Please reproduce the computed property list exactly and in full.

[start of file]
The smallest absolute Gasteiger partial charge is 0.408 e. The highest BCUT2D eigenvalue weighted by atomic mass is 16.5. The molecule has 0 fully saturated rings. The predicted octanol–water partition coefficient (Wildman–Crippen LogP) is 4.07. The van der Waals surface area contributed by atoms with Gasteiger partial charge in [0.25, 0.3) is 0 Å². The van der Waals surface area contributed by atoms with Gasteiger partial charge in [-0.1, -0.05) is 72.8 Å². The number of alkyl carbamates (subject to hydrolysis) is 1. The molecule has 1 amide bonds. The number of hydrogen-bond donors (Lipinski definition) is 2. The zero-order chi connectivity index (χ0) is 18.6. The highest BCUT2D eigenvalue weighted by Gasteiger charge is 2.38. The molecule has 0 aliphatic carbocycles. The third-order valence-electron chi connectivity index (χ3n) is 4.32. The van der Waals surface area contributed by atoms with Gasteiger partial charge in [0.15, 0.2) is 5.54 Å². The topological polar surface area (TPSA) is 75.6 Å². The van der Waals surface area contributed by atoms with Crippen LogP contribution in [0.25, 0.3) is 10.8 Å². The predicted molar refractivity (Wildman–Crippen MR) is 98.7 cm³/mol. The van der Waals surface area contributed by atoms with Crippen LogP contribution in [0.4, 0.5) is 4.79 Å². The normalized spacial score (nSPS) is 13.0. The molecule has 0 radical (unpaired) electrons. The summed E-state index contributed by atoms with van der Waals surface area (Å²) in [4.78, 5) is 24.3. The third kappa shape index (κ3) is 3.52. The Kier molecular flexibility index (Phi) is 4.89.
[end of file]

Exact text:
The smallest absolute Gasteiger partial charge is 0.408 e. The highest BCUT2D eigenvalue weighted by atomic mass is 16.5. The molecule has 0 fully saturated rings. The predicted octanol–water partition coefficient (Wildman–Crippen LogP) is 4.07. The van der Waals surface area contributed by atoms with Gasteiger partial charge in [0.25, 0.3) is 0 Å². The van der Waals surface area contributed by atoms with Gasteiger partial charge in [-0.1, -0.05) is 72.8 Å². The number of alkyl carbamates (subject to hydrolysis) is 1. The molecule has 1 amide bonds. The number of hydrogen-bond donors (Lipinski definition) is 2. The zero-order chi connectivity index (χ0) is 18.6. The highest BCUT2D eigenvalue weighted by Gasteiger charge is 2.38. The molecule has 0 aliphatic carbocycles. The third-order valence-electron chi connectivity index (χ3n) is 4.32. The van der Waals surface area contributed by atoms with Gasteiger partial charge in [0.15, 0.2) is 5.54 Å². The topological polar surface area (TPSA) is 75.6 Å². The van der Waals surface area contributed by atoms with Crippen LogP contribution in [0.25, 0.3) is 10.8 Å². The predicted molar refractivity (Wildman–Crippen MR) is 98.7 cm³/mol. The van der Waals surface area contributed by atoms with Crippen LogP contribution in [0.4, 0.5) is 4.79 Å². The normalized spacial score (nSPS) is 13.0. The molecule has 0 radical (unpaired) electrons. The summed E-state index contributed by atoms with van der Waals surface area (Å²) in [4.78, 5) is 24.3. The third kappa shape index (κ3) is 3.52. The Kier molecular flexibility index (Phi) is 4.89.